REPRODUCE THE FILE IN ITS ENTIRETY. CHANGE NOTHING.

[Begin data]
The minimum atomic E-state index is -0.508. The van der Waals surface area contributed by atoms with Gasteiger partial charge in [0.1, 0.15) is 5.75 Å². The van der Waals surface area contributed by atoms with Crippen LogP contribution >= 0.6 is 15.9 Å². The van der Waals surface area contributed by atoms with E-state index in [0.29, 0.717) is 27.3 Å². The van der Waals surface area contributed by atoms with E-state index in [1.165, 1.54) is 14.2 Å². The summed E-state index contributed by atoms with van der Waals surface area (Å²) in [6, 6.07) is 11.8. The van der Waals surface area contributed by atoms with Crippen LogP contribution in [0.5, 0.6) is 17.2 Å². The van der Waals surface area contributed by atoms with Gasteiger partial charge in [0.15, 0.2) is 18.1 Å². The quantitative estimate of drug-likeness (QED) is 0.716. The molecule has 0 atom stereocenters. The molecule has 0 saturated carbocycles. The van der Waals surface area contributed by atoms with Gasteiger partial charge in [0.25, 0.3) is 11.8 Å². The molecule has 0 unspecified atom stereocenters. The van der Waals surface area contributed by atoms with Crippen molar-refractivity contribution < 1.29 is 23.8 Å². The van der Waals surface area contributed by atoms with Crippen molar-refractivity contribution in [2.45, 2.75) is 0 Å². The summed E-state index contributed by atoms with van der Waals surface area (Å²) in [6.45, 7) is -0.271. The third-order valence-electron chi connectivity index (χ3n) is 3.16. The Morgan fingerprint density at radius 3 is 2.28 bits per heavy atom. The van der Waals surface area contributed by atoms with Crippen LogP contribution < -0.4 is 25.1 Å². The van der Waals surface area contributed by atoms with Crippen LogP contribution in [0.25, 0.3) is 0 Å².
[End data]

The minimum atomic E-state index is -0.508. The van der Waals surface area contributed by atoms with Gasteiger partial charge in [0.1, 0.15) is 5.75 Å². The van der Waals surface area contributed by atoms with Crippen LogP contribution >= 0.6 is 15.9 Å². The van der Waals surface area contributed by atoms with E-state index in [0.29, 0.717) is 27.3 Å². The van der Waals surface area contributed by atoms with E-state index in [1.165, 1.54) is 14.2 Å². The summed E-state index contributed by atoms with van der Waals surface area (Å²) in [6, 6.07) is 11.8. The van der Waals surface area contributed by atoms with Crippen LogP contribution in [0.5, 0.6) is 17.2 Å². The van der Waals surface area contributed by atoms with Gasteiger partial charge in [0.15, 0.2) is 18.1 Å². The quantitative estimate of drug-likeness (QED) is 0.716. The molecule has 0 atom stereocenters. The molecule has 0 saturated carbocycles. The van der Waals surface area contributed by atoms with Gasteiger partial charge in [0.25, 0.3) is 11.8 Å². The molecule has 0 unspecified atom stereocenters. The van der Waals surface area contributed by atoms with Crippen molar-refractivity contribution < 1.29 is 23.8 Å². The van der Waals surface area contributed by atoms with Crippen molar-refractivity contribution in [2.45, 2.75) is 0 Å². The summed E-state index contributed by atoms with van der Waals surface area (Å²) in [6.45, 7) is -0.271. The third-order valence-electron chi connectivity index (χ3n) is 3.16. The Morgan fingerprint density at radius 3 is 2.28 bits per heavy atom. The van der Waals surface area contributed by atoms with Crippen LogP contribution < -0.4 is 25.1 Å². The van der Waals surface area contributed by atoms with Crippen LogP contribution in [0.25, 0.3) is 0 Å².